Necromancer. Need I say more? Probably not, but I will.
Gideon the Ninth takes the best parts of scifi, mixes it with sword and sorcery, tosses in a healthy dash of horror, and adds some of the best characters I’ve read in year placed in an amazing plot. I was so happy to find out that this was the first book in a trilogy. I was devastated when I learned that the other two books have not been published yet.5

Bone witches. Cavaliers. Political intrigue. Mystery. Death. I can not describe this well enough. Just go get the book! You’ll thank me.
6/7

In the Quiet Spaces by C.E. Young
Sometimes you need a break from the craziness of the world.
In the Quiet Spaces provides words which calm the spirit, words to meditate on, words which will move you and give you peace. Everyone need these words sometimes. Fortunately, you can now carry them with you.

Something Wicked This Way Comes by Ray Bradbury
Unless it’s your first time here,
8 you know how much I love Ray Bradbury, especially the Green Town series. In this novel we explore childhood, age, and desire. There is the desire of the young to be older, the desire of the adult to reclaim their youth, and the desire of the master of Cooger & Dark’s Pandemonium Shadow Show to grant these wishes...for a price. Brilliant story-telling by a master in his prime.

Sparrow Hill Road by Seanan McGuire
Some books create memorable characters. Some books create amazing plots. Then there is Seanan McGuire who created an entire mythology which is not only fascinating but coherent. This is a story you know, but McGuire expands upon in the best way possible. It is the story of Rose Marshall -- The Girl in the Green Silk Gown, The Phantom Prom Date, The Girl in the Diner.

We not only get the story of Rose, the ghostly hitchhiker, but the other ghosts who inhabit the road, a phantom diner, and even the ghosts of roads themselves. And then there is Bobby Cross, the immortal driver who is after Rose.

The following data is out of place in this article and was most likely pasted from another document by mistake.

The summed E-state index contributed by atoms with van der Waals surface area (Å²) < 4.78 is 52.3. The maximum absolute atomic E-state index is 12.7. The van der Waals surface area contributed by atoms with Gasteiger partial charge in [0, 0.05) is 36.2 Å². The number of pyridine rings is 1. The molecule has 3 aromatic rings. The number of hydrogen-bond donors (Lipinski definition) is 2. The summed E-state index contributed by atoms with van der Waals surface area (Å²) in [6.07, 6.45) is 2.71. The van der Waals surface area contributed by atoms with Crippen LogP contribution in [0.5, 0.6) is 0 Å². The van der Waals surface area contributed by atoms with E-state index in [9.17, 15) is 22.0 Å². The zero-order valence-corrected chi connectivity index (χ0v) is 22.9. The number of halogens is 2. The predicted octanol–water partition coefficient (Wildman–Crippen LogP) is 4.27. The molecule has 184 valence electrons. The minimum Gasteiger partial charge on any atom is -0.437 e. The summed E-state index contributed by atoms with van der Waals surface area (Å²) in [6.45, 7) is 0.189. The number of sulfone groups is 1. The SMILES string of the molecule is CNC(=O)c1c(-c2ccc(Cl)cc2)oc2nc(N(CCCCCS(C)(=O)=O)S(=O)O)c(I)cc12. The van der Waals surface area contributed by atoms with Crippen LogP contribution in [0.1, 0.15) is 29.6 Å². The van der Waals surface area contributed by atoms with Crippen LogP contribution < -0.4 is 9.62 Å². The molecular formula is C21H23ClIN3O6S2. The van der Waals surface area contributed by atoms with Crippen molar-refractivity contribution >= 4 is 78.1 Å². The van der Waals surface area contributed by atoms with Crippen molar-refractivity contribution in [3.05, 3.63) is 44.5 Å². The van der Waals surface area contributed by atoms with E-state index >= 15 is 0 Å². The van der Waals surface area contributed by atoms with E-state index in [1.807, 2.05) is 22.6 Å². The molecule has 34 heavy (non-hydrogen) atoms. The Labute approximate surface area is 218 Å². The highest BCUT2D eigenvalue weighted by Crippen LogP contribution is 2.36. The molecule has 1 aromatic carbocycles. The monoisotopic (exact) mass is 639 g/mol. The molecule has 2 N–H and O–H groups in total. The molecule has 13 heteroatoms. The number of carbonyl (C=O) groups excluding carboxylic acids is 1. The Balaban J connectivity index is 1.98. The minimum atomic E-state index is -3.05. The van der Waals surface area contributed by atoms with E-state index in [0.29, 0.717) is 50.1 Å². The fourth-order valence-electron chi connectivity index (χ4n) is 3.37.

The Quantum Magician by Derek Künsken
I have seen this described in other reviews as
Ocean’s Eleven in Space, but this is so much more. This novel takes the best parts of a heist story and combines it with fascinating sci-fi concepts. The characters collected for this heist are all genetically altered, specially evolved individuals lead by Belisarius, a Homo quantus with amazing mathematical and physical insights. The specialized people and the creative plot points -- including trying to smuggle an entire war fleet -- makes this a great read.

Art Matters: Because Your Imagination Can Change the World by Neil Gaiman, artwork by Chris Riddell
A collection of inspirational material about art and its creation from Neil Gaiman, illustrated by Chris Riddell. If you work in a creative field, or even if you just enjoy reading well written material, you need to pick up this book.




1 Because it’s all about me.

2 See footnote 1.

3 Because even when it’s about other authors, it’s about me.

4 Full disclosure, I met Ms. Kiste at the
HWA convention last year. I even shared a reading block with her and Valerie B. Williams. More about that con can be found here.

5 I have preordered the second title.

6 And get the hardcover because underneath the dust jacket is a cool foil imprint of a skull wearing glasses (which makes sense once you read the book). As if this wasn’t cool enough, you know how some books have gilded edges? This one has blackened edges!

7 I heard about this on the
Reading Glasses Podcast hosted by Brea Grant and author of the previous book Mallory O’Meara.

8 Hello!